Seeing With New Eyes

As a language teacher who sees the students in class every day, I find that it is so easy to take for granted the everyday language that students know and are able to use. My students are able to say a lot of things about themselves, they are able to ask this information about others, and they are able to understand a lot of topics that they aren’t ready to talk about yet. And on a regular day, I would say to myself, “well of course they do, but they can’t do XYZ.” I tend to focus on what they can’t do rather than what they can. This is a theme that I find myself coming back to again and again in my reflections on teaching:

Sometimes, it takes a different perspective to see just how significant the students’ progress really is.

Yesterday, I had my 6th graders and I was asking a story, specifically we were talking about the details of the main character of the story, and another teacher walked in to take some pictures for the yearbook. She was snapping away, the kids and I were mugging for the camera and having fun while we were asking and answering questions about the student actor who was playing the main character, and at one point, I looked at the other teacher and she had a sort of bewildered look on her face. I looked at her as if to say, “What’s wrong?” and she said, “I have no idea what you guys are saying.” The kids kinda laughed and she took a few more pictures and left to go take pictures in other rooms.

After the students left and I was thinking about it, I realized something about what she said. The kids who have been in class were able to be right there with me, all 27 of them. They were all participating and suggesting answers for the questions I was asking (name, age, where the character lives, and all the other stuff we talk about to set up the story). The other teacher was able to see the kids in that one moment, responding to the Spanish I was speaking; she got a snapshot of where the students are in their proficiency journey. I don’t really get that perspective. I am with them in class every day that we’re together and since their progress is incremental, it’s hard to see the big picture. Just think of how much students change between school years: They leave 7th grade as tiny little kids and enter 8th 4 inches taller with voices that are deeper than mine!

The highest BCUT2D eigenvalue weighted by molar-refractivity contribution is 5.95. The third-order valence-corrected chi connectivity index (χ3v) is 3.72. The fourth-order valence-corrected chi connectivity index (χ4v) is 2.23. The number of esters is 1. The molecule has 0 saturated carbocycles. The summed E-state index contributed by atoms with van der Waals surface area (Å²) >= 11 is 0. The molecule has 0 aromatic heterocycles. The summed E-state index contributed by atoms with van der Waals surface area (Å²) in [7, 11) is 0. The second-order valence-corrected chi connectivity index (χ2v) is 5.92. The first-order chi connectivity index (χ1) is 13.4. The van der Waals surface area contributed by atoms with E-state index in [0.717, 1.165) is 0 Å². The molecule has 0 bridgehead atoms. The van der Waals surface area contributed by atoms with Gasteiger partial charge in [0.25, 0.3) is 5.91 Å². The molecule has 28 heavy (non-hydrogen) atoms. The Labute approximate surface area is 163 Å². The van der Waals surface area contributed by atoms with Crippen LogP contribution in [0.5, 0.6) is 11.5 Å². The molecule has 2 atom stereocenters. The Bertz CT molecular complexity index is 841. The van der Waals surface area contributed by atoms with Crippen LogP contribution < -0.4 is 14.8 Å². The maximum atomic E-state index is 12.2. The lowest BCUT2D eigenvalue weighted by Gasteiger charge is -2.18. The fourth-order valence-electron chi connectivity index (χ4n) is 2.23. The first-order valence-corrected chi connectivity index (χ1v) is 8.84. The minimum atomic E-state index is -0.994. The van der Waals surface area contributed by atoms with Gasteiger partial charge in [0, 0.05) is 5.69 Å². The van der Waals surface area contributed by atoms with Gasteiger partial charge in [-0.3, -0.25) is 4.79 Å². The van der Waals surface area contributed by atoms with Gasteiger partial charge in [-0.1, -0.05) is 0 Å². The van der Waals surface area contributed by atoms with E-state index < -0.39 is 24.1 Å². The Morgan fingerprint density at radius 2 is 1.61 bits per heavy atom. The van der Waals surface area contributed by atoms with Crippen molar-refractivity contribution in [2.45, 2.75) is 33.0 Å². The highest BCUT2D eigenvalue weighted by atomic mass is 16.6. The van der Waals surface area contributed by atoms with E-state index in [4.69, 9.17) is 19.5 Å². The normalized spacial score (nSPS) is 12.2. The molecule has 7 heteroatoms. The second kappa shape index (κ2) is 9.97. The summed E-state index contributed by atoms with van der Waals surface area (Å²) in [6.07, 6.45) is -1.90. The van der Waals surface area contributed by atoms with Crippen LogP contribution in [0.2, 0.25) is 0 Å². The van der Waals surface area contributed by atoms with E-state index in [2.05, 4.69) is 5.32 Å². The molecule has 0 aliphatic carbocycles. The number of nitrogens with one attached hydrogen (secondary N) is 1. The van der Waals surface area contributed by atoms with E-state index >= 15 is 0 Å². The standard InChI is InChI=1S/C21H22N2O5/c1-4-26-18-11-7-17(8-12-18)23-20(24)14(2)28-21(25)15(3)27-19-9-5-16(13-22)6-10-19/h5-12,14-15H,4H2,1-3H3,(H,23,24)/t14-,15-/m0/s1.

This teacher’s comment on her snapshot of my class stuck with me all day and lying in bed, thinking about it, I had an epiphany (I know, I have a lot of those). Before I get to the epiphany, though, I have to mention that lately I have been disappointed by my work in the classroom. I have not felt like I am at my best in the last few weeks. With the lead-up to spring break and all of the parties and activities the kids have been having all over the school, I have felt a little bit lost in shuffle. I felt like I was making no progress. I know that it’s a slow process, even in the best of circumstances, but it seemed like the students’ progress had stopped completely. Then, the teacher came in to take photos yesterday and it put things into perspective. The epiphany is that since I have been way too close to the students’ instruction, I haven’t taken a broader view of the kinds of gains they are making in comprehension and proficiency. I have the rubrics and the assessments, but those are abstract and academic, they don’t have the same impact as having someone who has not been in my classroom seeing and commenting on the students’ use of Spanish.

The lesson I have learned is this: If you’re in a teaching slump, get a different perspective on your teaching. Invite colleagues or parents or friends or administrators to come into your class and see what you’re doing. Get an outsider’s opinion on what you’re doing and on how the kids are doing. Share the positive things they say with your students. I plan to share this information with my students because they are up close to it, too. Sometimes, the perspective is too close for them to see what they can really do.

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